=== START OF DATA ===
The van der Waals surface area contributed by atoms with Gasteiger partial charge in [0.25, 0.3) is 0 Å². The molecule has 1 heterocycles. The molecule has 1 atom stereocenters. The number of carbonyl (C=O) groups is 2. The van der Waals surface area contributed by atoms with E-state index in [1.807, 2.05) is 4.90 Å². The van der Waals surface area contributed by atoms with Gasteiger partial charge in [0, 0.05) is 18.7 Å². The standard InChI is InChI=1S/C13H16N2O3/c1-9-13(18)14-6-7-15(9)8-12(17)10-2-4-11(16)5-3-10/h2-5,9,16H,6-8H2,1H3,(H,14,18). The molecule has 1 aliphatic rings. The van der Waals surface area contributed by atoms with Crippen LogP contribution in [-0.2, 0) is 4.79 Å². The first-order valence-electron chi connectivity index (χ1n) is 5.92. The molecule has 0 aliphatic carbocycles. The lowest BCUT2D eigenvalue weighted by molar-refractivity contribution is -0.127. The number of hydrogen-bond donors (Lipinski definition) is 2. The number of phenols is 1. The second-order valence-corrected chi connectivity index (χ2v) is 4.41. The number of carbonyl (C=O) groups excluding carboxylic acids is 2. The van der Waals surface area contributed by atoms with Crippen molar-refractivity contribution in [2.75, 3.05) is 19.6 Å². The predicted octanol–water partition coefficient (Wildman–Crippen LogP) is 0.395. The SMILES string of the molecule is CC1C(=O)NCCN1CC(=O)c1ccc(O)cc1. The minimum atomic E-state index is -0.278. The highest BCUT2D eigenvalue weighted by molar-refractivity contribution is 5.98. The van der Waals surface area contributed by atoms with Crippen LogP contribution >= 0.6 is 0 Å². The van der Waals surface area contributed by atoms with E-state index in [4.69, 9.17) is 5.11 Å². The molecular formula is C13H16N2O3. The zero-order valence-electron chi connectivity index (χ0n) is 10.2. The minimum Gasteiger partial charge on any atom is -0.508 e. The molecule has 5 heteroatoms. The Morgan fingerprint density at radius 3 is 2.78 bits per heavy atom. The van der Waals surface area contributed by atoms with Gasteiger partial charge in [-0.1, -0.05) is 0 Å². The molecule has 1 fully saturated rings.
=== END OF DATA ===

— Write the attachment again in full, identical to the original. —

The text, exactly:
The van der Waals surface area contributed by atoms with Gasteiger partial charge in [0.25, 0.3) is 0 Å². The molecule has 1 heterocycles. The molecule has 1 atom stereocenters. The number of carbonyl (C=O) groups is 2. The van der Waals surface area contributed by atoms with E-state index in [1.807, 2.05) is 4.90 Å². The van der Waals surface area contributed by atoms with Gasteiger partial charge in [0, 0.05) is 18.7 Å². The standard InChI is InChI=1S/C13H16N2O3/c1-9-13(18)14-6-7-15(9)8-12(17)10-2-4-11(16)5-3-10/h2-5,9,16H,6-8H2,1H3,(H,14,18). The molecule has 1 aliphatic rings. The van der Waals surface area contributed by atoms with Crippen LogP contribution in [-0.2, 0) is 4.79 Å². The first-order valence-electron chi connectivity index (χ1n) is 5.92. The molecule has 0 aliphatic carbocycles. The lowest BCUT2D eigenvalue weighted by molar-refractivity contribution is -0.127. The number of hydrogen-bond donors (Lipinski definition) is 2. The number of phenols is 1. The second-order valence-corrected chi connectivity index (χ2v) is 4.41. The number of carbonyl (C=O) groups excluding carboxylic acids is 2. The van der Waals surface area contributed by atoms with Crippen molar-refractivity contribution in [2.75, 3.05) is 19.6 Å². The predicted octanol–water partition coefficient (Wildman–Crippen LogP) is 0.395. The SMILES string of the molecule is CC1C(=O)NCCN1CC(=O)c1ccc(O)cc1. The minimum atomic E-state index is -0.278. The highest BCUT2D eigenvalue weighted by molar-refractivity contribution is 5.98. The van der Waals surface area contributed by atoms with Crippen LogP contribution >= 0.6 is 0 Å². The van der Waals surface area contributed by atoms with E-state index in [4.69, 9.17) is 5.11 Å². The molecular formula is C13H16N2O3. The zero-order valence-electron chi connectivity index (χ0n) is 10.2. The minimum Gasteiger partial charge on any atom is -0.508 e. The molecule has 5 heteroatoms. The Morgan fingerprint density at radius 3 is 2.78 bits per heavy atom. The van der Waals surface area contributed by atoms with Gasteiger partial charge in [-0.1, -0.05) is 0 Å². The molecule has 1 fully saturated rings.